I’m joining in by sharing current pictures of my garden, in all its patchy, cut-back, late-winter-on-the-cusp-of-spring glory. While winter is not high season in mine or any garden, I find that three elements keep a garden interesting post-freeze: evergreen plants; color on pots, furnishings, and structures; and defined hardscaping like paths, patios, and walls.

All three are put to use in the pond garden pictured above. ‘Winter Gem’ boxwoods, ‘Color Guard’ yuccas, squid agaves (A. bracteosa), evergreen sumac (Rhus virens), and Texas mountain laurel (Sophora secundiflora) keep the garden in green (and gold) all winter. Blue paint on the shed door, a blue pot fountain, and strongly defined hardscaping continue to attract and lead the eye when flowers have faded away.


At the other end of the garden, which slopes dramatically, retaining walls give structure and line, and a cold-hardy agave and yucca collection is evergreen (and gold and blue-gray) all year. ‘Whale’s Tongue’ agave (A. ovatifolia) anchors the grouping. A bottle tree and blue pots add more color to brighten dreary days.


‘Blue Elf’ aloe is not only evergreen but blooms in late winter/early spring.


In the narrow raised bed behind the house, which I’ve begun to think of as my golden garden, several variegated evergreens keep it “awake” in winter: ‘Alphonse Karr’ bamboo, ‘Bright Edge’ yucca, and ‘Color Guard’ yucca (in the blue pot). In the stock tank, Artemisia ‘Oriental Limelight’ adds to the show in winter and spring, before dying back in our hot, humid summer. In summer, Duranta ‘Sapphire Showers’ will return.


More evergreens hold the winter garden together in the east side path from the front garden to the back: Arizona cypress ‘Blue Ice’ (blue-green tree at left), bamboo muhly grass (at left), gopher plant (in bloom on both sides of the path), ‘Bright Edge’ yucca, ‘Will Fleming’ yaupon holly (columnar tree at right), ‘Green Goblet’ agave, Yucca rostrata ‘Sapphire Skies’, and ‘Winter Gem’ boxwood.


Moving into the front garden, Mediterranean fan palm (Chamaerops humilis) offers lush winter greenery. The Berkeley sedge (Carex divulsa) lawn behind it gets a little yellow but mostly remains green. Low retaining walls add a strong line of hardscape.


Wide-leaf giant hesperaloe (Hesperaloe funifera ssp. chiangii), evergreen with interesting white filaments along the leaf margins, tolerates part shade with ease. I need more groundcovers here though. I tried Jewels of Opar one spring, but the deer ate it. The dormant (maybe dead) plant at right is ‘Wendy’s Wish’ salvia, which I’ll replant if it doesn’t come back. It’s only borderline hardy here but blooms beautifully spring through fall in dappled shade, and deer ignore it.


Another shot of the Berkeley sedge lawn, which is studded with evergreen ‘Margaritaville’ yuccas. A broad decomposed-granite path through the front garden leads to the back gate. Its curving line directs the eye and defines the surrounding beds. I’ve decided to stain the lattice fence a dark gray-green, which will, I hope, make the plants in front of it pop a little more.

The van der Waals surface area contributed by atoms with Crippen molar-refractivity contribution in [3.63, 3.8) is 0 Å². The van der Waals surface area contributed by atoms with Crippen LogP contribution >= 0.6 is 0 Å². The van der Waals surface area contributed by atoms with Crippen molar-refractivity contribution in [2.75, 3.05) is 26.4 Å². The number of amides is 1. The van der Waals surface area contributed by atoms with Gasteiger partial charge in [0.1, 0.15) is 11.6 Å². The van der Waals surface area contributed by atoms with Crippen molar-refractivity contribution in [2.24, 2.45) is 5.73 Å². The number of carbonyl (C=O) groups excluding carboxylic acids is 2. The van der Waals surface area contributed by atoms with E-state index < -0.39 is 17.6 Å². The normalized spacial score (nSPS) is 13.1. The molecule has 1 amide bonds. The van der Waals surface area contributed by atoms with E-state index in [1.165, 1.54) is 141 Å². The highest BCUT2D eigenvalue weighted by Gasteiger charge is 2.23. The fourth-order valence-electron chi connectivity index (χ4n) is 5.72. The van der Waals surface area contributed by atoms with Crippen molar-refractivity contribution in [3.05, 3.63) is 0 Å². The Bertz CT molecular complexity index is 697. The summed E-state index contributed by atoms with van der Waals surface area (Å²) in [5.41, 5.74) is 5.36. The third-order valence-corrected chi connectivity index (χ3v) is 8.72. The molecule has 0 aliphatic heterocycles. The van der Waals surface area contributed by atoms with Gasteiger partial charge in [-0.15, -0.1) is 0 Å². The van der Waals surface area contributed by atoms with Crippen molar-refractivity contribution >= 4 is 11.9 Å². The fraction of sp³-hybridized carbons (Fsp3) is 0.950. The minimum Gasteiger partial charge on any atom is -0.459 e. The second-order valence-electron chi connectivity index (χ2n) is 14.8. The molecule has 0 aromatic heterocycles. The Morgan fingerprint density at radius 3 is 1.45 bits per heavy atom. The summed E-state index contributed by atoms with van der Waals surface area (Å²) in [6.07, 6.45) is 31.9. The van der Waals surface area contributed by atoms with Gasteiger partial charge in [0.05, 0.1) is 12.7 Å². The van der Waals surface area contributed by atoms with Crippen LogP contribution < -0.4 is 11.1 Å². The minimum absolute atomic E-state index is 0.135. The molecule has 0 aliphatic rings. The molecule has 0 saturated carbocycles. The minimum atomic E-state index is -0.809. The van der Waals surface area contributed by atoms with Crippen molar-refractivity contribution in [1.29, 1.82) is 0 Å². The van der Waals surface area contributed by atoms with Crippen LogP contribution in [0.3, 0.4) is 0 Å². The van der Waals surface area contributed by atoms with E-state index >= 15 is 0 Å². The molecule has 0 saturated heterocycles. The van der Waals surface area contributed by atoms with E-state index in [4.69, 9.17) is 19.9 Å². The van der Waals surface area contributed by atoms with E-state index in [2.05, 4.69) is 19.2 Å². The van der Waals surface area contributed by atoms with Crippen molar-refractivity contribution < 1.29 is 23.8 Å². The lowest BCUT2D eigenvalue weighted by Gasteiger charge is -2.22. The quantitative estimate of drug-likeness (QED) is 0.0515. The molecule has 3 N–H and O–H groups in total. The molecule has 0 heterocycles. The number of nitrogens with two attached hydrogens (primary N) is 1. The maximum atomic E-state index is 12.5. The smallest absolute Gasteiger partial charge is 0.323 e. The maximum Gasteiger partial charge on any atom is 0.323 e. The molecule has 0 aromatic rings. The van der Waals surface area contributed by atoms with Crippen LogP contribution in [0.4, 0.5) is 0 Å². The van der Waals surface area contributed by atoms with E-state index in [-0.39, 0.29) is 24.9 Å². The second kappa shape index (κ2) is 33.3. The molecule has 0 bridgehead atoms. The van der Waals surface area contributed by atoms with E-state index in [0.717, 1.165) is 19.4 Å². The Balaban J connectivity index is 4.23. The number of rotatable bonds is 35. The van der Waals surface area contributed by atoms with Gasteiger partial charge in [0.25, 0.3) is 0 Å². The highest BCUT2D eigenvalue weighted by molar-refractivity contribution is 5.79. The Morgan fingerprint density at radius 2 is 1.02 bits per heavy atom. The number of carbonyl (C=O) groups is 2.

Jerusalem sage (Phlomis fruticosa) and paleleaf yucca (Y. pallida), both evergreen, take over on the sunnier side of the garden.


‘Green Goblet’ agave, a curved line of ‘Teresa’ autumn sage (Salvia greggii), and groundcovering wooly stemodia (Stemodia lanata) keep things green all winter in the raised bed near the driveway. The stemodia can get a little ratty by winter’s end, but it greens up quickly in spring.


How about the streetside view? This is actually my neighbor’s garden, which I planted for her. A ‘Whale’s Tongue’ agave will be the centerpiece of this bed as it grows. Cut-back autumn sage is still green, though not showy yet, and Jerusalem sage (Phlomis fruticosa), red yucca (Hesperaloe parviflora), and Mexican feathergrass (Nassella tenuissima) offer year-round color and texture.


Panning right, my own streetside garden is at its quietest, recently shorn of last season’s growth and awaiting spring. Possumhaw holly (Ilex decidua) — caged against deer — is our native deciduous holly. It makes up for losing its leaves with brilliant red berries, which the birds have mostly devoured. In front are autumn sage, catmint, Mexican feathergrass, ‘Pink Flamingos’ muhly grass, and softleaf yucca (Y. recurvifolia) — a mix of evergreens, flowering perennials and sub-shrubs, and grasses selected for deer resistance.


Panning right some more, softleaf yucca, ‘Margaritaville’ yuccas, sedge lawn, and foxtail ferns (Asparagus meyeri) in pots add plenty of winter greenery. The dead grass in the foreground is purple fountain grass, which I replace every spring for its rich, purple foliage.


On the west side of the circular driveway is a more colorful scene thanks to a sprinkling of ‘Color Guard’ yuccas. Gopher plant (Euphorbia rigida), currently in full bloom, echoes their golden stripes. Other evergreens like rosemary, spineless prickly pear (Opuntia), and softleaf yucca keep things green until flowering vitex, copper canyon daisy (Tagetes lemmonii), and majestic sage (Salvia guaranitica) return in spring.

So how do you achieve winter interest in your garden? Or is that something you are working toward?

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All material © 2006-2015 by Pam Penick for Digging. Unauthorized reproduction prohibited.